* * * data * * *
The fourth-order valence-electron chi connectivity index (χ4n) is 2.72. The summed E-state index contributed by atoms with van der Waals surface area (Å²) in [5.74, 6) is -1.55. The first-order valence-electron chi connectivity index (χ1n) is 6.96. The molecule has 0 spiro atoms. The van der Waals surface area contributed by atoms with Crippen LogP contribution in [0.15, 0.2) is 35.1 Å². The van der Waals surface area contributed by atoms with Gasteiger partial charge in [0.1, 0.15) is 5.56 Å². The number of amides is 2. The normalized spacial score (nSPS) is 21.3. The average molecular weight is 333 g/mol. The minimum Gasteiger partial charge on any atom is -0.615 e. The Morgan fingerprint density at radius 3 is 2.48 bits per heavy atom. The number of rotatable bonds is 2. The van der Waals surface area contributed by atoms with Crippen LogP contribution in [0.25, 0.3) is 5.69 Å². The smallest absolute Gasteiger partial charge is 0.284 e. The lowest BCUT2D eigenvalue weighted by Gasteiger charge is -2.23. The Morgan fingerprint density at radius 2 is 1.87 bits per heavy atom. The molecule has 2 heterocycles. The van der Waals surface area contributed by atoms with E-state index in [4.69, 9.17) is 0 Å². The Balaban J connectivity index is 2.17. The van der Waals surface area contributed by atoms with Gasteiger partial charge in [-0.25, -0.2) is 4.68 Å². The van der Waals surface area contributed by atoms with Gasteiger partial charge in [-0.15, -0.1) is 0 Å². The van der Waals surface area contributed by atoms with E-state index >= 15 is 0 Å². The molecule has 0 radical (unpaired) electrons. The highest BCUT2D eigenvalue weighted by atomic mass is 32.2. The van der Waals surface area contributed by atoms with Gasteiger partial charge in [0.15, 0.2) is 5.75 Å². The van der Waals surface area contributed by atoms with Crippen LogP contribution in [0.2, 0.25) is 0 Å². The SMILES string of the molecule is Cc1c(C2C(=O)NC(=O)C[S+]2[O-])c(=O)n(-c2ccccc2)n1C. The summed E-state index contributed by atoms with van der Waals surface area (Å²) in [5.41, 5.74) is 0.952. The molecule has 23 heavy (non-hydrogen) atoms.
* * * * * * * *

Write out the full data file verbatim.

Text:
The fourth-order valence-electron chi connectivity index (χ4n) is 2.72. The summed E-state index contributed by atoms with van der Waals surface area (Å²) in [5.74, 6) is -1.55. The first-order valence-electron chi connectivity index (χ1n) is 6.96. The molecule has 0 spiro atoms. The van der Waals surface area contributed by atoms with Crippen LogP contribution in [0.15, 0.2) is 35.1 Å². The van der Waals surface area contributed by atoms with Gasteiger partial charge in [0.1, 0.15) is 5.56 Å². The number of amides is 2. The normalized spacial score (nSPS) is 21.3. The average molecular weight is 333 g/mol. The minimum Gasteiger partial charge on any atom is -0.615 e. The Morgan fingerprint density at radius 3 is 2.48 bits per heavy atom. The number of rotatable bonds is 2. The van der Waals surface area contributed by atoms with Crippen LogP contribution in [0.25, 0.3) is 5.69 Å². The smallest absolute Gasteiger partial charge is 0.284 e. The lowest BCUT2D eigenvalue weighted by Gasteiger charge is -2.23. The Morgan fingerprint density at radius 2 is 1.87 bits per heavy atom. The molecule has 2 heterocycles. The van der Waals surface area contributed by atoms with E-state index in [4.69, 9.17) is 0 Å². The Balaban J connectivity index is 2.17. The van der Waals surface area contributed by atoms with Gasteiger partial charge in [-0.25, -0.2) is 4.68 Å². The van der Waals surface area contributed by atoms with Gasteiger partial charge in [-0.15, -0.1) is 0 Å². The van der Waals surface area contributed by atoms with E-state index >= 15 is 0 Å². The molecule has 0 radical (unpaired) electrons. The highest BCUT2D eigenvalue weighted by atomic mass is 32.2. The van der Waals surface area contributed by atoms with Gasteiger partial charge in [0.15, 0.2) is 5.75 Å². The van der Waals surface area contributed by atoms with Crippen LogP contribution in [0.2, 0.25) is 0 Å². The SMILES string of the molecule is Cc1c(C2C(=O)NC(=O)C[S+]2[O-])c(=O)n(-c2ccccc2)n1C. The summed E-state index contributed by atoms with van der Waals surface area (Å²) in [5.41, 5.74) is 0.952. The molecule has 23 heavy (non-hydrogen) atoms.